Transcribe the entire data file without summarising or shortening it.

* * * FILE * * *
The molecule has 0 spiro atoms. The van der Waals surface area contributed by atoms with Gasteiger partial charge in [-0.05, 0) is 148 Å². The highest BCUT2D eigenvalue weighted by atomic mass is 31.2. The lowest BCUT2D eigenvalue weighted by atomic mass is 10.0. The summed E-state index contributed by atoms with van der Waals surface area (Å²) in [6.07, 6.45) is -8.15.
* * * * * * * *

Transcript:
The molecule has 0 spiro atoms. The van der Waals surface area contributed by atoms with Gasteiger partial charge in [-0.05, 0) is 148 Å². The highest BCUT2D eigenvalue weighted by atomic mass is 31.2. The lowest BCUT2D eigenvalue weighted by atomic mass is 10.0. The summed E-state index contributed by atoms with van der Waals surface area (Å²) in [6.07, 6.45) is -8.15.